The form for reporting comets is at the bottom of this page.
Information needed to report a discovery of an object
We need to know the date, time, and position of the object
for at least
one image. We also need to know which telescope (e.g. C2, C3)
observed in and the origin of your coordinate system (e.g. (0,0) in
top-left corner). Use the format of past comet discoverers if you
are unsure how to make a report.
The object should appear in at least 4 frames to be considered real.
There are a variety of common mistakes which inexperienced observers
make. They report:
1) stars, planets, or other known objects.
In every LASCO image you can observe objects whose trajectories are almost exactly horizontal. The majority of these objects are stars.
(The rest being very occasional planets and asteroids.) Every C3 image has approximately 200-300 visible stars and every C2 image has approximately 10-30 stars visible. Stars will always move
from left-to-right (due to SOHO's orbit about the Sun) at a speed of a few pixels/hour. Occasionally, planets appear in LASCO images and they, too, have a nearly
horizontal motion. However, planets can move left or right through the field-of-view and can be faster or slower than the
background stars. A list of expected planetary transits is provided at the 'C3 Transits' link. This link also provides dates of expected
asteroid appearances in LASCO images. Overall, if you believe you have discovered a comet and its motion is nearly horizontal,
chances are you've actually located a star, planet, or asteroid. Check the 'C3 Transits' link for known objects or use an ephemeris program to
identify known stars, planets, asteroids,or comets. Click on the image below to see examples of stars and
planets visible in a LASCO image.
Note: The "rings" (or "wings") seen either side of the planets are not real. They appear because the planets frequently saturate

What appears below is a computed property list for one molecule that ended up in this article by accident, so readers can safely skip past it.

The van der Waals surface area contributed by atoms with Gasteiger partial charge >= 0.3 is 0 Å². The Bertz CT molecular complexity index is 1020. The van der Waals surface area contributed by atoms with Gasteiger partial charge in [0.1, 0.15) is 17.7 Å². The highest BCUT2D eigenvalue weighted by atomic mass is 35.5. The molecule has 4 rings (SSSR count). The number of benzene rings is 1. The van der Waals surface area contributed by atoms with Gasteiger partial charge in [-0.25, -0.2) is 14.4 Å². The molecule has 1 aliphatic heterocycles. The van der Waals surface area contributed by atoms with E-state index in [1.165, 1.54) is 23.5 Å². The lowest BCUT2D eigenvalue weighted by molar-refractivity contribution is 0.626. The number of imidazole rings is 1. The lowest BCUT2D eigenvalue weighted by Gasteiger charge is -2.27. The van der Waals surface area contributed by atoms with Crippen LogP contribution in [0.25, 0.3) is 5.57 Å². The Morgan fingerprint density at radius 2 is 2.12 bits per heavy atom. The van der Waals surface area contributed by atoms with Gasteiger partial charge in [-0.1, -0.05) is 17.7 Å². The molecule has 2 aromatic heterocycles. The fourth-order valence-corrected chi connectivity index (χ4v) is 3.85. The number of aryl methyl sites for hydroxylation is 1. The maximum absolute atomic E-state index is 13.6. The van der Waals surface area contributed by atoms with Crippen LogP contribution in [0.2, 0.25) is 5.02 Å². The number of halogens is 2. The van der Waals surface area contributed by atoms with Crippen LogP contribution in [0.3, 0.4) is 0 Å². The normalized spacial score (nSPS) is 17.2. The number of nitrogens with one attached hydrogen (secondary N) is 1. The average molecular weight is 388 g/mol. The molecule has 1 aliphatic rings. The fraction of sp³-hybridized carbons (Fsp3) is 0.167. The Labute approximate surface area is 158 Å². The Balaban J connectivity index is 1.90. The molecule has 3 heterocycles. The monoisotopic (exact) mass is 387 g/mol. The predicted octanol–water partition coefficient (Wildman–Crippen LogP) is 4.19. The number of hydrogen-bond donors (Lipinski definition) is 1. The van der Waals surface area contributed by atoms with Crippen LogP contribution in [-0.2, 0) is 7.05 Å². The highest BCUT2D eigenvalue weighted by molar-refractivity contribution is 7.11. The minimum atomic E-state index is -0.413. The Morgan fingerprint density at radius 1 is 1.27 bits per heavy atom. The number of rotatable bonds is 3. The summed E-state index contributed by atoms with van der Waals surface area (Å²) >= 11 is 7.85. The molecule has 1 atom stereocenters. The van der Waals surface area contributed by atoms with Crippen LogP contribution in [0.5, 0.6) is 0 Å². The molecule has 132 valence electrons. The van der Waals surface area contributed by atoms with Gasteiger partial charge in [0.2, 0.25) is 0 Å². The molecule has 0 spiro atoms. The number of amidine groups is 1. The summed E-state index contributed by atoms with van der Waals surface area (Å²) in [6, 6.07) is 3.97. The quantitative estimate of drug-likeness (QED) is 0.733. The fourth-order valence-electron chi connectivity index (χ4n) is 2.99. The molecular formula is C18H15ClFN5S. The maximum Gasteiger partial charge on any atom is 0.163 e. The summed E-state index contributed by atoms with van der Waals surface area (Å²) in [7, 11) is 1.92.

the CCD, causing a bleeding of pixels along a single row.
2) cosmic ray noise
Cosmic rays are very high energy particles which come from a variety of sources (e.g. solar flares, supernovae). They are of interest
to lots of astronomers, but mostly just noise for us. We see lots of them in every image and occasionally, 3 or 4 of them hit the CCD in just the right places in consecutive images to fool us into
believing there is a real object there. The cosmic rays can show up as points or as streaks. (http://helios.gsfc.nasa.gov/cosmic.html). Click on
the image on the left to see typical examples of cosmic rays visible in LASCO images. (Note: ellipse = cosmic ray, circle = star.)
A solar flare will heat and eject particles radially outward along open magnetic field lines (called solar energetic particles or solar cosmic rays). Every so often a large flare, positioned
so that it is magnetically connected to SOHO, will produce a flood of cosmic rays that will completely blind our CCDs with noise. These somewhat rare events
are called "proton storms" and can render our CCD observations useless for days. The lower image on the left shows a LASCO C2 image during a proton storm resulting from the "Bastille Day Event".
3) debris streaks